Players keep rolling the dice and moving their pieces until there are two players left. These two players then try to position themselves in a way where they improve their chances of capturing their opponent and reduce the chances of their opponent capturing them. Usually this leads to one player running away while the other player chases them. The only strategy you can use in this situation is when you get a bonus turn you should try to place your piece in a position where you can roll two different numbers to capture the other player’s piece since you are then doubling your chances of success.
Outside of rolling the right numbers at the right times, luck also comes into play with regards to getting bonus turns and the turn order. Turn order makes a pretty big impact in the game since if you get to move earlier you will have a better chance of capturing other player’s pieces before they are able to capture yours. The bonus turns are crucial in the game especially late. The bonus turns are really powerful late in the game since they let you use one of your turns to position one of your pieces for your bonus turn where you will likely be able to capture the piece you are targeting. The main reason I won the game is that I got quite a few bonus turns towards the end of the game.
Since the game relies so heavily on luck, it should come as no surprise that there are huge swings in momentum in the game. In the game I played I started off strong, was then almost eliminated, and eventually ended up winning the game. One roll of the dice can move someone from first to last or even out of the game. If a player is especially unlucky they can be eliminated from the game within minutes. This isn’t that big of problem since the game should take less than 15 minutes to play but there is a problem with the game if a player can be eliminated almost immediately.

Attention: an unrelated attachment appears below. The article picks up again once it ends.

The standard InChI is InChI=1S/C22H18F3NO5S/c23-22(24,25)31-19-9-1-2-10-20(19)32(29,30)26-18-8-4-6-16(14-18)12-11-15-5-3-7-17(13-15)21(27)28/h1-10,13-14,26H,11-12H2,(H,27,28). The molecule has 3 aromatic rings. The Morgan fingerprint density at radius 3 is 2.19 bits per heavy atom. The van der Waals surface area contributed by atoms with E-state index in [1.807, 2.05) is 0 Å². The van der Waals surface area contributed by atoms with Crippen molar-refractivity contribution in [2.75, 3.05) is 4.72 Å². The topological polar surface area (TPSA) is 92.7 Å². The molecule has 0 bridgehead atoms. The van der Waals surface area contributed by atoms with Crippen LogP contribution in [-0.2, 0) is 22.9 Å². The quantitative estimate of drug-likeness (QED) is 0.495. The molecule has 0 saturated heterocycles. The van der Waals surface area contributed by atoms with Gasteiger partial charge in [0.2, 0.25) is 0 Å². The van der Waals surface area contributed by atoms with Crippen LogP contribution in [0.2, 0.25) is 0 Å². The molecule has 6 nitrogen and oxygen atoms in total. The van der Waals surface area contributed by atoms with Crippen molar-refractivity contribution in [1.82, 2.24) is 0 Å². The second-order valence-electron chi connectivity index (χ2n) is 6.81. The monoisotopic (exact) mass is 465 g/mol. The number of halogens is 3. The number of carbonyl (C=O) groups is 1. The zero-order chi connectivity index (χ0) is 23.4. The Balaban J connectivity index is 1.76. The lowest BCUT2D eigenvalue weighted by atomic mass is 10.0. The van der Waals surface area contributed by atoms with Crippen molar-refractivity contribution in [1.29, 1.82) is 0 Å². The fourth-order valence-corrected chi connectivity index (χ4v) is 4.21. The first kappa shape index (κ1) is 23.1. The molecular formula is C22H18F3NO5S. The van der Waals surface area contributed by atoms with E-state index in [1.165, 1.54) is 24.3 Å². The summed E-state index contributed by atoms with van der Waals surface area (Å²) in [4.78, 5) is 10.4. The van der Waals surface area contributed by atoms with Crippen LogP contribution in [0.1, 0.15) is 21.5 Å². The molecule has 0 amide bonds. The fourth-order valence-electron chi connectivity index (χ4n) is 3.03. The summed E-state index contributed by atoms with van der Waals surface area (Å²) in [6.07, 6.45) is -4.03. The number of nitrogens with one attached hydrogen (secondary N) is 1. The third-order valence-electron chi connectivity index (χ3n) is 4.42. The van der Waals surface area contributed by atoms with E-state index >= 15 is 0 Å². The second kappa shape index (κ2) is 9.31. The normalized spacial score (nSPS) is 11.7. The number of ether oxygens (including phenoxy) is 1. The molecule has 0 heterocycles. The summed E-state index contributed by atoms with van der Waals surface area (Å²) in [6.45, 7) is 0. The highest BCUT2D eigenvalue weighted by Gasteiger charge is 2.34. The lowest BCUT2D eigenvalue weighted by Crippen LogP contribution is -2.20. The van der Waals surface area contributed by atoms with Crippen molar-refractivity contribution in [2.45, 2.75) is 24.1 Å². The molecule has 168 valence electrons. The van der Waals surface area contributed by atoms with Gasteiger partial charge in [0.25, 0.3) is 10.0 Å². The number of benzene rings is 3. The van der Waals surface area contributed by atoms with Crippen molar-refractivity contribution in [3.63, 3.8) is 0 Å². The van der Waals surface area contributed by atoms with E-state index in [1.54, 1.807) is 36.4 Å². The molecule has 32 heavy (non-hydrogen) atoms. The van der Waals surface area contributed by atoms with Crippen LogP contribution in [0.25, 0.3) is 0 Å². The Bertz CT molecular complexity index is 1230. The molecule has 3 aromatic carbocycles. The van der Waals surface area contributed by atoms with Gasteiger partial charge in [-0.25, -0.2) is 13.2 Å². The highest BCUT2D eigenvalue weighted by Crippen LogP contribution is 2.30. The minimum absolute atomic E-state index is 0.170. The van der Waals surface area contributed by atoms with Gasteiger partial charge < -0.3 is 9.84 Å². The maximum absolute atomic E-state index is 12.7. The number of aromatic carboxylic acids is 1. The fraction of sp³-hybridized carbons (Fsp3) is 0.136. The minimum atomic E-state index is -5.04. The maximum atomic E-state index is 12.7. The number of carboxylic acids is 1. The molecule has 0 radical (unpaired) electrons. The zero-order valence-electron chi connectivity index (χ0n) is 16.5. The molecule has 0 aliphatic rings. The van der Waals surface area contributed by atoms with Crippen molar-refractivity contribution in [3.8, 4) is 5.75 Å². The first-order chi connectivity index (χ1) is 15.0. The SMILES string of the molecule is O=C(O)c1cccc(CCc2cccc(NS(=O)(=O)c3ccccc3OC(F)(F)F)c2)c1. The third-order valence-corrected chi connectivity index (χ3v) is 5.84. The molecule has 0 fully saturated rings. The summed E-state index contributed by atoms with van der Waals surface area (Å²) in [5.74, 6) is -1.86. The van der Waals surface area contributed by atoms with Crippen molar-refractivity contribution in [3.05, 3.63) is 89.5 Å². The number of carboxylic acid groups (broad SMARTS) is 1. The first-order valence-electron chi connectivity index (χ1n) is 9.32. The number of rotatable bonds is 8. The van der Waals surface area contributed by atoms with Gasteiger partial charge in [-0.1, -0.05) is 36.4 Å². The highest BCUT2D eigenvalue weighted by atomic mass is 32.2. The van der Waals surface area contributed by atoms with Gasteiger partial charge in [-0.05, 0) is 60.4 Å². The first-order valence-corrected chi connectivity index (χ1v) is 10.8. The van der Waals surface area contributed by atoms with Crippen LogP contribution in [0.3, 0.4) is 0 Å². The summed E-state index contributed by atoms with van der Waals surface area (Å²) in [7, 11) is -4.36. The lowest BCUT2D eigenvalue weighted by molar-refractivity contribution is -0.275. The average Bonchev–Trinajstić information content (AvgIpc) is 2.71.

For those of you who have played Trap the Cap, Headache should seem quite similar. Headache plays like a more simplified version of Trap the Cap. Trap the Cap is a considerably better game than Headache for a couple reasons. First the game has a lot more flexibility with regards to movement since there were a lot more directions that you could move your pieces in. This allows you to mitigate some of the luck and use more strategy. I also liked that the objective of Trap the Cap is to take captured pawns back to your base to score them. This added a little strategy since the last player remaining doesn’t automatically win the game just by capturing the other pieces on the board. With these rules a player could win the game without being lucky enough to be the last player remaining in the game.
As an adult game, Headache is just not a very good game. There is just so little strategy in the game and it relies almost entirely on luck. There are just so many other similar roll and move games that have more strategy and thus are better games. These issues just make Headache a really boring board game. While the game is not particularly great for adults it could work well with children and parents playing with younger children. Headache’s greatest strength is that it is simple and quick to play. Headache could work well as a roll and move game for children that adds just enough strategy that it could help teach young children to play games in a more strategic way.
Headache is just not that great of game. It relies way too much on luck to the point that you can’t win the game without luck. You pretty much just roll/pop the dice and hope that you get lucky and roll the right number in order to be able to capture the other player’s pawns. It just isn’t that fun for adults and I really can’t recommend the game to adults outside of adults playing with young children or because they have fond memories of the game from when they were a child.
Now while I didn’t really like Headache, I could see younger children and their parents enjoying the game. The game is simple to play and has a little strategy to it which could be used to help younger children start thinking about strategically playing board games.